As I reached the climax of my primary school years, I once again found myself on a pew during the annual Evensong service. I happened to be the only brown girl, and as far as I’m concerned, the only non-Christian in the entirety of my ultra conservative Catholic primary school. Ordinarily, this would make me feel slightly awkward and out of place in such a setting, as if I were an intruder standing in the midst of a family gathering, a family that I didn’t feel part of, but oddly, something was different this time. Although I cannot recall what it was that captured my focus, I felt my senses awaken and I decided to truly open my eyes. I looked around and tried to see what the others could see. A stunning candle lit church, gleaming with gold, the intricately depicted stories, which I now know are from the Gospel, embellished into towering stain glass windows, the earthy, comforting scent of old stone and wood that would remain with me as a nostalgic token of my childhood, and the organ which sang a familiar melody, but the only difference was, I had finally chosen to listen to the words. This moment came as a revelation to me, although I had no intention of converting to Christianity, I realised that once I had glanced beyond the four metaphorical walls of superiority that I had built up around myself, something that I have come to notice many atheists having done, I could see the magic, the charm and the influence that something as simple as a church service could bring to so many, including myself, and as I scrambled in my pockets in the hope of any stray pennies to put in the collection box for the first time, I felt the narrow confines of my young and impressionable mind, begin to broaden.


  Over the next few years, as I began to learn about the many aspects of various religions in my RS lessons from start of secondary school, my desire to understand the nature of religion deepened, I wanted to know more. It was all very well to be interested in religion from an outside perspective, but I never realised how much of an impact it could directly have on me and the understanding of myself and my identity, until I visited India for the first time since being a baby. Each and every house that I was ferried to and from, belonging to some of the countless names hanging off the many branches of my extensive family tree, all had an enchanting aura of spirituality about them: Dimly lit shrines, home to miniature statues, garlands of saffron roses and tiny pots of burning incense, which left great pillows of sandalwood infused smoke, were placed by the entrances of every doorway. From being there, I realised religion provided the essential structure of life for so many, as vital to them as oxygen is to me. I came away from that trip in realisation that my Indian heritage, which I possibly value as the most significant part of my identity, stems from a culture with religion at its heart.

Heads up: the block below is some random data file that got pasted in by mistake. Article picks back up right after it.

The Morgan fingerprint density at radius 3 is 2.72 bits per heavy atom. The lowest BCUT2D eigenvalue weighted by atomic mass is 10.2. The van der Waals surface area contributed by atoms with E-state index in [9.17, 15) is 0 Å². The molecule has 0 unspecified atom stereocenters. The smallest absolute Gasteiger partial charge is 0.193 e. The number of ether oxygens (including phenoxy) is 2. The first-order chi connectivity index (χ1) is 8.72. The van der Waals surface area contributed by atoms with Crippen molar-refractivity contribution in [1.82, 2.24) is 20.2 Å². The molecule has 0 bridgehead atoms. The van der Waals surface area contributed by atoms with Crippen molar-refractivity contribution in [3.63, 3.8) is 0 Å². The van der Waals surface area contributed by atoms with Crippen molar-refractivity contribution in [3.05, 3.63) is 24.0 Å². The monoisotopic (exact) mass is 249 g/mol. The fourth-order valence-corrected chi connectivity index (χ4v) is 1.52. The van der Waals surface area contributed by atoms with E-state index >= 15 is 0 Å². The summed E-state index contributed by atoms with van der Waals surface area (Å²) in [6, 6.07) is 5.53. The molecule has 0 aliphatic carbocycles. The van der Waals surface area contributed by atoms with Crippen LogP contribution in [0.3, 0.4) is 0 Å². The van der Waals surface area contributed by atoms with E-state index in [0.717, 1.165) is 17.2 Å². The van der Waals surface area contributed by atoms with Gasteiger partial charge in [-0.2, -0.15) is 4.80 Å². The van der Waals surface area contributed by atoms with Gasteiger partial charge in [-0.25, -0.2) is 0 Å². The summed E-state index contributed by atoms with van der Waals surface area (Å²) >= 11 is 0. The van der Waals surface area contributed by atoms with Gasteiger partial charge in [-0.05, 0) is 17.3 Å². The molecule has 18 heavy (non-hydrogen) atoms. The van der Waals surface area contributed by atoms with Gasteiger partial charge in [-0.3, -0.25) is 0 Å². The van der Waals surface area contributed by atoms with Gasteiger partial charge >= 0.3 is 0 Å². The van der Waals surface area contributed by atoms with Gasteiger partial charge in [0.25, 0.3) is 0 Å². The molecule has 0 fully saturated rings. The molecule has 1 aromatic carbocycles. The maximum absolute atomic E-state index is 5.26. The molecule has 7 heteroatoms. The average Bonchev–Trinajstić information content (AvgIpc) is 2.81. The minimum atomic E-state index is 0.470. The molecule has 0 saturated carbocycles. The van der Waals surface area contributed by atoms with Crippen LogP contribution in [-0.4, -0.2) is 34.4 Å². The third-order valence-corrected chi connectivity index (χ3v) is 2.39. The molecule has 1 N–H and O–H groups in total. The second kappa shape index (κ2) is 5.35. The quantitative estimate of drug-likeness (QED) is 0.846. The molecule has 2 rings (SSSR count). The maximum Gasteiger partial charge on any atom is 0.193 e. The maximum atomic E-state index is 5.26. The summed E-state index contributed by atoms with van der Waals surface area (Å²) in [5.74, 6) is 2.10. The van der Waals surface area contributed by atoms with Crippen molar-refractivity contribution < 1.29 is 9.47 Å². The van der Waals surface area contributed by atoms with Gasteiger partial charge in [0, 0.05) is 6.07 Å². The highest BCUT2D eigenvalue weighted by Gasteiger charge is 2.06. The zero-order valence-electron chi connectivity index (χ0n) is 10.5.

Although I am just at the start of my life, and I have many more opportunities ahead of me to deepen my understanding of the wider world and how it works, not just the small sphere of society that I happen to live in, I undoubtedly feel RS has given me the motivation but most of all, the inspiration to pursue a journey to seek out these opportunities. I am less quick to judge, as I now have a genuine appreciation for the way religion has shaped the world today. It unites people in the form of festivals and common rituals, giving them guidance in their everyday lives, providing boundaries towards discouraging unethical activities. Throughout the entirety of human history, religion has given its followers meaning and purpose, continuing to do so for 84% of us today, it gives people, customs, values, languages, cultures, and identities that we all, including myself, share and benefit from, creating such a wonderfully diverse community of stories and experiences, bringing us together, yet also tearing us apart, as seen throughout history on devastating scales, but also in recent years and in the present, often in everyday situations, which I have come to understand through learning more and more. I think the impact that studying RS has had on me, in opening up a fascinating new sphere of interest, but also in my personal development, leads me to recommend it to anyone, religious or non-religious, theist or atheist, who is prepared to approach it with an open mind. At this time in human history, there has never been a more diverse global community, greatly due to religion. We are becoming less and less segregated across the world, so the ability to understand and empathize with each other is essential to a peaceful, harmonious future.